Fight Fire With Fire

What Florida gets right about using controlled burns to prevent damaging wildfires, and what California could learn from it.


The largest wildfire in New Mexico history was set by the federal government. In April, a prescribed burn carried out by the U.S. Forest Service escaped about four hours after being set. The fire was intended to reduce hazardous fuels and the risk of wildfire, but it became a conflagration that burned more than 340,000 acres.

The Forest Service made many mistakes during the out-of-control burn, including following outdated plans, lacking sufficient manpower and other resources, and failing to monitor weather adequately or anticipate rapidly changing wind and humidity. There is no excuse for such negligence. Fire ecologists and forestry experts agree, however, that the pace and scale of prescribed fire use are nowhere near sufficient to combat growing wildfire risk. The federal government must search for ways to get more "good" fire on the ground when and where it can be done safely, and traditions in Southeastern states, as well as recent Western examples, offer lessons in that respect.

Fire has been used to help manage land across North America for thousands of years. Native American tribes from the Atlantic to the Pacific set fires to cultivate new growth of vegetation, clear travel corridors, and manage wild game. Today, the federal government is one of many entities that use prescribed fires — low-intensity burns planned in advance and set deliberately. The goal of many burns, particularly in the arid West, is to methodically eliminate fuels from grasslands and forests before a wildfire does so with much greater speed, intensity, and destruction.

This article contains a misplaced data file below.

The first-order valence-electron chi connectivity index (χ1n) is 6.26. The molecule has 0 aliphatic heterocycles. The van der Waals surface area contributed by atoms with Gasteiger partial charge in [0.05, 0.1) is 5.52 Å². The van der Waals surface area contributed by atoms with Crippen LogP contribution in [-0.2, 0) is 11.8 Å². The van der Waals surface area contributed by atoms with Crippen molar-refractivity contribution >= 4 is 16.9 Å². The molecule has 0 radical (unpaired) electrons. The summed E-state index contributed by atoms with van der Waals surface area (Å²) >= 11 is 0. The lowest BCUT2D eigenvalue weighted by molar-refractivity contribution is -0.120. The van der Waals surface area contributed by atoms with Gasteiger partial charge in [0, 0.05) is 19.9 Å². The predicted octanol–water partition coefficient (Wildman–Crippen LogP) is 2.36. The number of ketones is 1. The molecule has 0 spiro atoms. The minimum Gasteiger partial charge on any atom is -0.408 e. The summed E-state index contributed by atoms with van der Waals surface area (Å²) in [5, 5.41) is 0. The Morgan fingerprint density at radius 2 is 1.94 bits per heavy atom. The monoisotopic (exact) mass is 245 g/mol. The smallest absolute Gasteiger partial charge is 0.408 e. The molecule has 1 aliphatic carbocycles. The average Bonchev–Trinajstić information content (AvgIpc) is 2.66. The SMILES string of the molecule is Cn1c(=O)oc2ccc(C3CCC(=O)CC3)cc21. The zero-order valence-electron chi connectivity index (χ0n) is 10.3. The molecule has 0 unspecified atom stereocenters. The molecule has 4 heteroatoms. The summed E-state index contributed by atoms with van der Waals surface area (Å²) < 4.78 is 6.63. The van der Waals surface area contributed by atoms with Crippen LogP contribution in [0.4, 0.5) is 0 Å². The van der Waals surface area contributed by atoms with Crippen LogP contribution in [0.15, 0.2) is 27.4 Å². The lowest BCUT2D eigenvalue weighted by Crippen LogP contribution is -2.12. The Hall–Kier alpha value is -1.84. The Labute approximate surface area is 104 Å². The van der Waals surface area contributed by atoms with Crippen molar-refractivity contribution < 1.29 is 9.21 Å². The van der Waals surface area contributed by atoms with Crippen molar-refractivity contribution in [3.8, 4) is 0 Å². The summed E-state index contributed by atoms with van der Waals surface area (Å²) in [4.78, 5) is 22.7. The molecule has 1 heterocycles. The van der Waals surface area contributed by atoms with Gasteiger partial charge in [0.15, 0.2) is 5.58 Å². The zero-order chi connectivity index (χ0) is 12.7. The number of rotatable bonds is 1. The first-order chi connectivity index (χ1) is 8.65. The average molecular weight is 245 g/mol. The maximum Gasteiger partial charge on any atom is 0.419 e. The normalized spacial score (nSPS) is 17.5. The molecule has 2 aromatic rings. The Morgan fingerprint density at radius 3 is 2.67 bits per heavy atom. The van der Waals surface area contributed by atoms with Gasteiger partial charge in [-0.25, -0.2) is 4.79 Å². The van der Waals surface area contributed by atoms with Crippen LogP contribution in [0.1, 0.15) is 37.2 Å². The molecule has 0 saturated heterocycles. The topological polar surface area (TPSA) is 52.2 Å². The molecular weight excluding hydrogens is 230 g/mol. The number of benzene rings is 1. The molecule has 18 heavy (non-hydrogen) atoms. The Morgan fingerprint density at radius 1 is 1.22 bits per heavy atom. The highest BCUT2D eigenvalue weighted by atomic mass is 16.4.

"In some ways, the tribes handed a drip torch to the early settlers and landowners in the South," says Morgan Varner, director of fire research at Tall Timbers Research Station in Tallahassee, Florida. Varner, who lived in California for eight years while a forestry professor, notes that southerners who took their lead from Native Americans generally were not concerned with wildfire risk. They instead used fire to aid the growth of timber and manage habitat for wildlife. Still, Varner jokes that after decades of prescribed fire use in the region "even Smokey would have said that prescribed fire is good."

Western states, on the other hand, have not generally held on to the same traditions of beneficial fire. One recent study lamenting the lack of prescribed fire in the West found that between 1998 and 2018, 70 percent of all burning nationwide was carried out in the Southeast.

There are obviously drastic differences between East and West in terms of climate, topography, and other factors. But the prevalence of public land in Western states may also help explain some of the discrepancy in fire use. The federal government has aggressively suppressed all fires for decades, an approach that included outlawing "cultural burning" by tribes in the early 20th century. One consequence of curbing the use of fire for so long is that fuels have accumulated in federal forests across the country, most of which are in the West.